EU foreign ministers convened in Kyiv for their first ever meeting outside the bloc on Monday, broadcasting their support after a pro-Russian candidate won an election in Slovakia and the U.S. Congress left Ukraine war aid out of a spending bill.
Kyiv brushed off the wobbles on both sides of the Atlantic, especially the prospect that the U.S. Congressional vote, which excluded aid to Ukraine from an emergency bill to prevent a government shutdown, represented a deeper change in policy.
“We don’t feel that the U.S support has been shattered… because the United States understands that what is at stake in Ukraine is much bigger than just Ukraine,” Ukraine’s Foreign Minister Dmytro Kuleba told reporters as he greeted the EU foreign policy chief, Josep Borrell.
As for the election victory of pro-Russian Slovakian former Prime Minister Robert Fico, Kuleba said it was “too early to judge”, noting that a new leader there would still have to form a coalition.
Monday’s meeting in Kyiv was touted by Borrell as an historic first, and provided striking photo opportunities for a succession of ministers in front of EU flags in the war-time capital.
But it comes at an awkward time for the Western alliance that has supported Kyiv. The summer is coming to a close after a slower-than-expected Ukrainian military counter-offensive, without the major success that Western leaders had hoped to see before autumn mud clogs the treads of their donated tanks.
German Foreign Minister Annalena Baerbock called for efforts to prepare Ukraine for the coming winter, including through air defence and guaranteed energy supplies, after Russia bombed Ukraine’s energy infrastructure last year.
“Last winter, we saw the brutal way in which the Russian president is waging this war,” said Baerbock. “We must prevent this together with everything we have, as far as possible.”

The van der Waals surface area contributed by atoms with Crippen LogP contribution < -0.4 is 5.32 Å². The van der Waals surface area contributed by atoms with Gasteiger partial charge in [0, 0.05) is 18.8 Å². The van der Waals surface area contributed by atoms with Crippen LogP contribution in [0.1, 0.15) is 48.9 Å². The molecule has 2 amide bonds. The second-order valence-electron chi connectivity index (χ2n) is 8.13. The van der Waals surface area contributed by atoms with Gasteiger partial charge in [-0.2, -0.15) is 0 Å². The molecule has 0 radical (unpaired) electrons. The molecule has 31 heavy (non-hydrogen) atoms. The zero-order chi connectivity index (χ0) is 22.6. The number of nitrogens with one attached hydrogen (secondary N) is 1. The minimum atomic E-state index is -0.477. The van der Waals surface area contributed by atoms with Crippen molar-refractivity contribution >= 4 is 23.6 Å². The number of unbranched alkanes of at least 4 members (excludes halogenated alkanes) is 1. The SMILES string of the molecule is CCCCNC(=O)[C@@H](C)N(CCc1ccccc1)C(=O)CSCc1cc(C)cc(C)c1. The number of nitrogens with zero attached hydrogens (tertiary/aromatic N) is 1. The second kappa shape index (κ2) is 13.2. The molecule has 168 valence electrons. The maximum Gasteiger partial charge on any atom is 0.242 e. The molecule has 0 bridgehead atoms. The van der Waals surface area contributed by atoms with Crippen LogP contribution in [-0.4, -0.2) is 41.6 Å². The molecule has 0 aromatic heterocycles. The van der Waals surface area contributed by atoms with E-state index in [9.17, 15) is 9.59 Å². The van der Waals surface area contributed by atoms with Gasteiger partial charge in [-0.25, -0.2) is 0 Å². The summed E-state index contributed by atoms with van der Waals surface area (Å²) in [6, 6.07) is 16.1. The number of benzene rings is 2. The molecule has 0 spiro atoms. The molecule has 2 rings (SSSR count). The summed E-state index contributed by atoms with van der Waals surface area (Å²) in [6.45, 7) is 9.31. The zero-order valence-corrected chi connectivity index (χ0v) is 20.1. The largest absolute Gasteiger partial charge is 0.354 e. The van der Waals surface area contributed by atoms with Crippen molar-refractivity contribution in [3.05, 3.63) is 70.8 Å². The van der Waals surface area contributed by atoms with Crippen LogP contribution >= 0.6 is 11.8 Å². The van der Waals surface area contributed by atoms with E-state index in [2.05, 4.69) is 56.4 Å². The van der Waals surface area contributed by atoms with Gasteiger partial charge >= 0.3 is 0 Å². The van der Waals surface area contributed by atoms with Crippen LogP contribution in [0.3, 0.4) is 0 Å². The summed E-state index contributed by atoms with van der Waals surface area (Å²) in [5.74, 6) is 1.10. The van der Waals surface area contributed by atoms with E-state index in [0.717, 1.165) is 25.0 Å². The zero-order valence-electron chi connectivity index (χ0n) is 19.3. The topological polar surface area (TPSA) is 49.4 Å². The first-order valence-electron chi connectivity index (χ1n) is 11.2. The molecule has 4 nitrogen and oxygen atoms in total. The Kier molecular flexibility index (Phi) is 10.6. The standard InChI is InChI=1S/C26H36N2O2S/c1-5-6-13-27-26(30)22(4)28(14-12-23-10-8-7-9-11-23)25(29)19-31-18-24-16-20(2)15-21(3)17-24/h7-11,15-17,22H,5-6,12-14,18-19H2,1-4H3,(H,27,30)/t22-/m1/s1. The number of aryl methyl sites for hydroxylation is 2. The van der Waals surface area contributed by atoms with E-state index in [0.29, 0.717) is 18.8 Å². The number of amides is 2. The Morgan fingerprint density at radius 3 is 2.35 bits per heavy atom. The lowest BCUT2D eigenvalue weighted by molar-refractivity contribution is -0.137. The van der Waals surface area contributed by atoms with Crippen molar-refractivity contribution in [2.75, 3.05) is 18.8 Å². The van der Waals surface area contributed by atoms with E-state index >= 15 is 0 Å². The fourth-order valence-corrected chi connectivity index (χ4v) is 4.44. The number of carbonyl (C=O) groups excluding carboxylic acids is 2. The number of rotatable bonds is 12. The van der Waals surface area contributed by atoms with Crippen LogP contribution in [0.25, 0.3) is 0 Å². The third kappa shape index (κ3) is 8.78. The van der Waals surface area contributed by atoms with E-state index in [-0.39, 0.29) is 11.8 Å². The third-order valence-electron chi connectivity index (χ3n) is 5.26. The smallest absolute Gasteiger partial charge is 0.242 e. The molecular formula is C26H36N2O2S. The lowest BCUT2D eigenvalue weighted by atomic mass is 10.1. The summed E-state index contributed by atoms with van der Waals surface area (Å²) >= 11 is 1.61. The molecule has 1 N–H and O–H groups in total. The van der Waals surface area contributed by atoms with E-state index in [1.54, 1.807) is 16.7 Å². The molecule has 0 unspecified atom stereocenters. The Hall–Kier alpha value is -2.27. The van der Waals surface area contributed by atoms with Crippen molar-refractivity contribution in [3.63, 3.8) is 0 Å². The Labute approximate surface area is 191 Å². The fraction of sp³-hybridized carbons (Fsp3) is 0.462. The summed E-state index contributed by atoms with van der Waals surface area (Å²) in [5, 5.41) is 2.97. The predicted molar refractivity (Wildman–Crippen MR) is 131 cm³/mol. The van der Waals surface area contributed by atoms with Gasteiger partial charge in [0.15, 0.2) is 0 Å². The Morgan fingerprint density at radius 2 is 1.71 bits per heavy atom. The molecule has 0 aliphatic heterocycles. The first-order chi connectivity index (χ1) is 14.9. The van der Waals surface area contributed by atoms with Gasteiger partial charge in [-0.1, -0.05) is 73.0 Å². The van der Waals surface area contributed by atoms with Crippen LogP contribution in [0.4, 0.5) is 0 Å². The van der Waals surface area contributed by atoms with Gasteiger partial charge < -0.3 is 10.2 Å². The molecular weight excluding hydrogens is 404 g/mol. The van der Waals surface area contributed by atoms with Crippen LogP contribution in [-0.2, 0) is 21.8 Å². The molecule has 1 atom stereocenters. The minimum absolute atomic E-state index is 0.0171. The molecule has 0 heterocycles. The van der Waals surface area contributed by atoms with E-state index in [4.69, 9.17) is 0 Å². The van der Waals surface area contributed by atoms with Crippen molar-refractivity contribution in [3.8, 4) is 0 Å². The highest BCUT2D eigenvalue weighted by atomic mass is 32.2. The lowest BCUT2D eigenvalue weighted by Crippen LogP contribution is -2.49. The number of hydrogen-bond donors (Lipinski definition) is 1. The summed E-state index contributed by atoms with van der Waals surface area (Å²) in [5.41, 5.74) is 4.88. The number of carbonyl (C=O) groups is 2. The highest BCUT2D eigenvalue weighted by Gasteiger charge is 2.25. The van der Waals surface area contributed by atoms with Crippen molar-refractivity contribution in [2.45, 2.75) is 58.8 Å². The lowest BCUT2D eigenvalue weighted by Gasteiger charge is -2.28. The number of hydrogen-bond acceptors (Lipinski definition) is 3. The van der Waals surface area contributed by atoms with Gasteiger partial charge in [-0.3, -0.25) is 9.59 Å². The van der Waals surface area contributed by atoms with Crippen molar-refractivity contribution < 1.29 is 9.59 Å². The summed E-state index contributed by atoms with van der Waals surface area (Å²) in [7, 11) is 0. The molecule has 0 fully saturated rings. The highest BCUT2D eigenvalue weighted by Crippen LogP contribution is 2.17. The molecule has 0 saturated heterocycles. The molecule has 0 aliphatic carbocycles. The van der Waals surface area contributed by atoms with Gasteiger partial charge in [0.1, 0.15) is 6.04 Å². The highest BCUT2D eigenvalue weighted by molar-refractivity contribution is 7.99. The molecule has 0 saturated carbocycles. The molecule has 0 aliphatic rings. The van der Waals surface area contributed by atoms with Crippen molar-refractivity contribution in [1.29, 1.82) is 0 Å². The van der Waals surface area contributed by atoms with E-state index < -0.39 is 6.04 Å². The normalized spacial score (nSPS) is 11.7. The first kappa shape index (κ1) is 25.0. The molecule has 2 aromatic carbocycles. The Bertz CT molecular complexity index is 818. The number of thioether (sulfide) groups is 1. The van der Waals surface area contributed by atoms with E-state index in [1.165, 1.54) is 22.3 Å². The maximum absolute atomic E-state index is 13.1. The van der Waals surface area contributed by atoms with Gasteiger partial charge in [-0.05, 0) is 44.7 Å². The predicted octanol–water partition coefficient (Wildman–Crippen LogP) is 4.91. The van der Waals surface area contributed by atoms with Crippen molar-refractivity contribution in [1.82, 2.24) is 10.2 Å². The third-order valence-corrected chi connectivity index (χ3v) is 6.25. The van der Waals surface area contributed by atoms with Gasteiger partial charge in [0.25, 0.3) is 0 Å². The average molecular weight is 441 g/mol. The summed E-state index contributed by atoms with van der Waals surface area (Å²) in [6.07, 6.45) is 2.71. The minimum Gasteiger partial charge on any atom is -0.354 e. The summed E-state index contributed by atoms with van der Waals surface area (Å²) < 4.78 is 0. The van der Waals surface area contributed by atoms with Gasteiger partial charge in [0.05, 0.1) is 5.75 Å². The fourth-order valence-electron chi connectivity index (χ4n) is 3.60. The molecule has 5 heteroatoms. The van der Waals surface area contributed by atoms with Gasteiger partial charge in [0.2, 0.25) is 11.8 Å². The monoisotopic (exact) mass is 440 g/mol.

Public opinion in most Western countries is still largely behind Ukraine. But political leaders are worried about calls on both the far right and the far left of the political spectrum challenging the consensus that has held so far.
Elections are looming in several European countries, and above all next year in the United States, where right-wing Republican supporters of former President Donald Trump have increasingly called for funding of Ukraine to be halted.
Republicans control the House of Representatives, one of the two houses of the U.S. Congress, where speaker Kevin McCarthy might need to rely on Democrats to support any bill to fund Ukraine. Right wingers have threatened to try to remove him.
President Joe Biden’s administration says it expects the House to pass a measure to keep aid to Ukraine flowing. Biden on Sunday pressed congressional Republicans to back the aid, saying he was “sick and tired” of the political brinkmanship that had nearly shut the government.
Kuleba said he believed the move over the weekend to pass a bill excluding aid was “an incident” rather than “a system”, and Kyiv expected aid to continue.
“We have a very in-depth discussion with both parts of the Congress – Republicans and Democrats,” he said.
Moscow, for its part, also saw little change in U.S. policy, for now at least.
“They will continue their support,” Russian Deputy Foreign Minister Sergei Ryabkov said, according to state news agency TASS. “We should not think that anything has changed: it’s just a show for the public, it’s just noise.”
But Kremlin spokesman Dmitry Peskov said public opinion on the Ukraine issue in the West was fragmenting, despite the position of governments.
In Europe, pro-Russian former prime minister Fico won the most votes in an election in Slovakia on Sunday and will get a first chance to form a government. His campaign had called for “not a single round” of ammunition from Slovakia’s reserves to be sent to Ukraine.
“We are not changing that we are prepared to help Ukraine in a humanitarian way,” Fico said at a news conference after his victory. “We are prepared to help with the reconstruction of the state but you know our opinion on arming Ukraine.”
To form a government, Fico would have to establish a coalition with at least one other party that does not publicly share his position on Ukraine.
Russia’s Peskov defended Fico, saying it was “absurd” that politicians who support their country’s national interest were labelled “pro-Russian”.
“Of course, we would like to see more experienced politicians, sober politicians, politicians who tend to soberly assess the situation. We’ll watch what happens next,” he told a regular Kremlin news briefing.
Slovakia, a NATO state with a small border with Ukraine, has taken in refugees and, under the outgoing government, has provided a disproportionately major supply of weapons, notably being among the first to send fighter jets.